Daniel Kaufmann and Mushtaq Khan talk about corruption in the latest edition of Development Drums.
Though they come from quite different points of view, there is quite a lot of convergence between them. They agree that there is much more corruption in poor countries than in rich countries; that nobody should put too much faith in econometrics to decide whether corruption is a reason that poor countries remain poor; and that you do not fight corruption by fighting corruption. But whereas Daniel Kaufmann believes that you have to tackle corruption to create the conditions for markets to work and to to create economic growth and prosperity, Mushtaq Khan believes that you should focus on policies to promote growth and that a certain amount of corruption is an inevitable (albeit undesirable) corolloray of the transition to a capitalist economy. I hope you find the discussion between them as interesting as I did.
What strikes me about all this is that this is a topic on which there is a serious gap between mainstream public opinion and the opinion of many (but by no means all) development “experts”. Most people believe that corruption is a one of the most important reasons why poor countries remain poor; and yet a lot of people working in development seem to be willing to tolerate some corruption as an inevitable fact of life in poor countries. My view is that this is a topic on which we need to see much more convergence of thinking, based on sound evidence and analysis, and that this is an important step if the development business is to regain and retain the trust of the people paying for development assistance.
Where do I come down? I guess somewhere in between. Corruption is clearly a very serious problem which robs the poor most of all, and deprives millions of people of access to service and of the opportunity to earn a living. In some countries, it is a major obstacle to economic growth (I think Nigeria is such a country). But there are many different causes of poverty, and there are some poor countries that have very little corruption (Ethiopia, where I live, is such a country). And there are striking examples across history of countries that have experienced rapid industrialisation despite having quite high levels of corruption at the time (including Indonesia, Thailand, Korea, Japan) – in many cases, corruption is something that is tackled after the establishment of an industrialised capitalist economy with a strong middle class, not before.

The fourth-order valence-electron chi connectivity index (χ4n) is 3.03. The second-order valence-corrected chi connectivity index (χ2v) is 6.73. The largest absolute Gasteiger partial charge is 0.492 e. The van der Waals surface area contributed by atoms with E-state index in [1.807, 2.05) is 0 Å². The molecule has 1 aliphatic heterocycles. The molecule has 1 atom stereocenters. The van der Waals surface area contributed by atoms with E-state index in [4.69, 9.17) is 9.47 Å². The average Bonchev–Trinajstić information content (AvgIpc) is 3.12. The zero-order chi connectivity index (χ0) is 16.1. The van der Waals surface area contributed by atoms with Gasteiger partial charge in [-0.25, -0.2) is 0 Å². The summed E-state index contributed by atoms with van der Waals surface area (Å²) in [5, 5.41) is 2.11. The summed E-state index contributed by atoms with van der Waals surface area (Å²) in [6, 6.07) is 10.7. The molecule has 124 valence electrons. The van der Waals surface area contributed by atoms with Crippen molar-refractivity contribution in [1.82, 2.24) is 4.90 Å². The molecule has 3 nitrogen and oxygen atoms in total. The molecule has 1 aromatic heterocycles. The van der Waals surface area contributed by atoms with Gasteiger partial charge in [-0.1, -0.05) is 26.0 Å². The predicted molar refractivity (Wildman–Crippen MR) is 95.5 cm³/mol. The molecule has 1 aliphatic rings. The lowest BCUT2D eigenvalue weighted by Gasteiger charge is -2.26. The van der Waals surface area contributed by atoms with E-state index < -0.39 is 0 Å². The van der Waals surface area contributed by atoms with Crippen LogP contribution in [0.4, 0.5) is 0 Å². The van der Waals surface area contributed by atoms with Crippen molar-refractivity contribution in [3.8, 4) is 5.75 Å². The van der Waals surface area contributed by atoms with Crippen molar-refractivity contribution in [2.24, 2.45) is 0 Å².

I do think that many people working in development are too complacent about corruption. The poor, like all of us, have dreams of a better life, and they are not helped by a poverty of aspiration on our part.
There are some countries – such as Nigeria – in which corruption is clearly a major obstacle to investment and growth. There are other countries – such as Ethiopia – in which there is very little corruption which are nonetheless very poor, so it cannot be the case that eliminating corruption is the main driver of development. And a lot of industrialized countries had long periods of rapid economic growth despite widespread corruption – which in many cases they sorted out after they became rich, not as a pre-requisite to growth.